Interbreeding turned grey squirrels black -- study


environment

Coca and conflict: the factors fuelling Colombian deforestation

Study examines how media around the world frame climate change news

Arctic could be iceless in September if temps increase 2 degrees


quantum information

Schrödinger's cat with 20 qubits



In quantum computing, a cat state - named after the famous analogy of Schrödinger's cat -- is a quantum state composed of two diametrically opposed conditions simultaneously. Together with experts from Forschungszentrum Jülich, an international team has now succeeded in placing 20 entangled quantum bits in such a state of superposition.
Credit: Forschungszentrum Jülich / Annette Stettien


humans

Study reveals the emotional journey of a digital detox while travelling

Apples, tea and moderation -- the 3 ingredients for a long life

---------------

from the news media

a human-sized penguin

Tuesday, August 13, 2019

science news 13.8.2019

Today's selection of science news. Links are normally to press releases on EurekAlert (at the bottom end I may also add a couple of newspaper stories). I include quotes from the summary (using quotation marks) in cases where the title alone doesn't reveal what the story is about. My own thoughts appear without quotation marks, if I have any.


astrobiology

Methane not released by wind on Mars, experts find
"New study rules out wind erosion as the source of methane gas on Mars and moves a step closer to answering the question of whether life exists on other planets."


evolution

Ancient pigs endured a complete genomic turnover after they arrived in Europe
"New research led by Oxford University and Queen Mary University of London has resolved a pig paradox. Archaeological evidence has shown that pigs were domesticated in the Near East and as such, modern pigs should resemble Near Eastern wild boar. They do not. Instead, the genetic signatures of modern European domestic pigs resemble European wild boar."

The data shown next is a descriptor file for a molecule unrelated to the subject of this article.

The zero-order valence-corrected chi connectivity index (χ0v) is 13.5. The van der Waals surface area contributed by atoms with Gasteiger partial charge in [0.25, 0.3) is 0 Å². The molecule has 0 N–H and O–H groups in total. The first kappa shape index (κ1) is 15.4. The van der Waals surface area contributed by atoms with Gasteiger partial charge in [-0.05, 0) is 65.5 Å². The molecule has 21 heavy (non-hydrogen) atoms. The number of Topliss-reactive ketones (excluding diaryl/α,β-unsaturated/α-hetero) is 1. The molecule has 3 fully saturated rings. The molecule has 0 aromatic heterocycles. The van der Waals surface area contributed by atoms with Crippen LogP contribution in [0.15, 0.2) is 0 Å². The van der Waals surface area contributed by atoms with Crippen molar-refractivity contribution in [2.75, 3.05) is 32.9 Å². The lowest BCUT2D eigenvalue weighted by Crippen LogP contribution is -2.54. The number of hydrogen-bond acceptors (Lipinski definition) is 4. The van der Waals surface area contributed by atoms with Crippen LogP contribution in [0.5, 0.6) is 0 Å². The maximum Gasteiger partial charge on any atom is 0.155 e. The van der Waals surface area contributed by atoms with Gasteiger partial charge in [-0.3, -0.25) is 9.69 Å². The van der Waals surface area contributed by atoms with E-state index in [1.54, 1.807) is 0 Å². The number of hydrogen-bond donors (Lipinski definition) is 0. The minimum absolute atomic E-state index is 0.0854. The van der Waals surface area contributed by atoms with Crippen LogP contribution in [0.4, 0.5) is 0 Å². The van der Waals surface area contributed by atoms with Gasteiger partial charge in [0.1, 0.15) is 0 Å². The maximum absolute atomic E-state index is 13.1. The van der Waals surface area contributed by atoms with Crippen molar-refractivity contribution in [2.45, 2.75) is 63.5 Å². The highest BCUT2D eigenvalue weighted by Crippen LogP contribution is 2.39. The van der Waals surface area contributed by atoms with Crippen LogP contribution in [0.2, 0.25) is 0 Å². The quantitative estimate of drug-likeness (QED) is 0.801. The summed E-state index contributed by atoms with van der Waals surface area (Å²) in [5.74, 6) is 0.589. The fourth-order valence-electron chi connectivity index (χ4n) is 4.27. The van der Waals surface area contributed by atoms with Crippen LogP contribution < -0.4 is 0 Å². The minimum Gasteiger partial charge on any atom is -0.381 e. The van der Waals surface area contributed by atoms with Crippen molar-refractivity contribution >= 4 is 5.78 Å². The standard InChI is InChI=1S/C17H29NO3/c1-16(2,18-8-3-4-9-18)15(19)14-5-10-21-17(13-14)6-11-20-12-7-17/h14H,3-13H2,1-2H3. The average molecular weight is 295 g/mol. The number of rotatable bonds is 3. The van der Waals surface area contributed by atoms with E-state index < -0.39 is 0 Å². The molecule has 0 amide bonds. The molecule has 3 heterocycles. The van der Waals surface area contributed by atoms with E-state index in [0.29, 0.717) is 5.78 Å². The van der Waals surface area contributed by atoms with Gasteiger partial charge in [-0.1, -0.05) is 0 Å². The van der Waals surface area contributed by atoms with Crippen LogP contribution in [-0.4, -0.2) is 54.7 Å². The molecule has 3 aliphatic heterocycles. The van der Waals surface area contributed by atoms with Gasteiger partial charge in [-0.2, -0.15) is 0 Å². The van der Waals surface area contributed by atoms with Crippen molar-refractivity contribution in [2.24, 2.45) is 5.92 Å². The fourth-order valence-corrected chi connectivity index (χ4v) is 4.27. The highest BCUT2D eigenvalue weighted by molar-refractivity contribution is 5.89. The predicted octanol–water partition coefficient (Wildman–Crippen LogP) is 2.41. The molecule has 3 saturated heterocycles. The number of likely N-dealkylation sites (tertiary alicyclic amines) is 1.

birds

Scent brings all the songbirds to the yard
"Lehigh University scientists found that not only can chickadees smell, but the males and females prefer the smell of their own species over the smell of the opposite species. These preferences could be impacting hybridization. Their results have been published in an article entitled: 'Conspecific olfactory preferences and interspecific divergence in odor cues in a chickadee hybrid zone' in Ecology and Evolution."



"The sense of smell has been very understudied in birds, particularly songbirds, because they frequently have such impressive plumage and song variation," says Amber Rice, an evolutionary biologist at Lehigh University. "Some other recent work has documented that species of songbird can smell and prefer their species' odors, but this is the first example in currently hybridizing species that we know of."
Credit: Lehigh University


Scientists identify brain region that enables young songbirds to change their tune


environment

New study shows impact of largescale tree death on carbon storage

Wildlife trafficking and more hinder nations' sustainable development
"Transnational environmental crime, or TEC, has become the largest financial driver of social conflicts in the world,"

Diet change needed to save vast areas of tropics, study warns


---------------


From the news media:

I admired the conversion of industrial land around Kings Cross station to a very chic urban landscape last Tuesday (I came to visit Word on the Water - a bookshop in a narrowboat, and the rest came as bonus discoveries), but now the Guardian tells me I have been a guinea pig in surveillance using facial recognition. I did notice on the day that the site was surprisingly free of the grittier parts of London life, so maybe that could be related?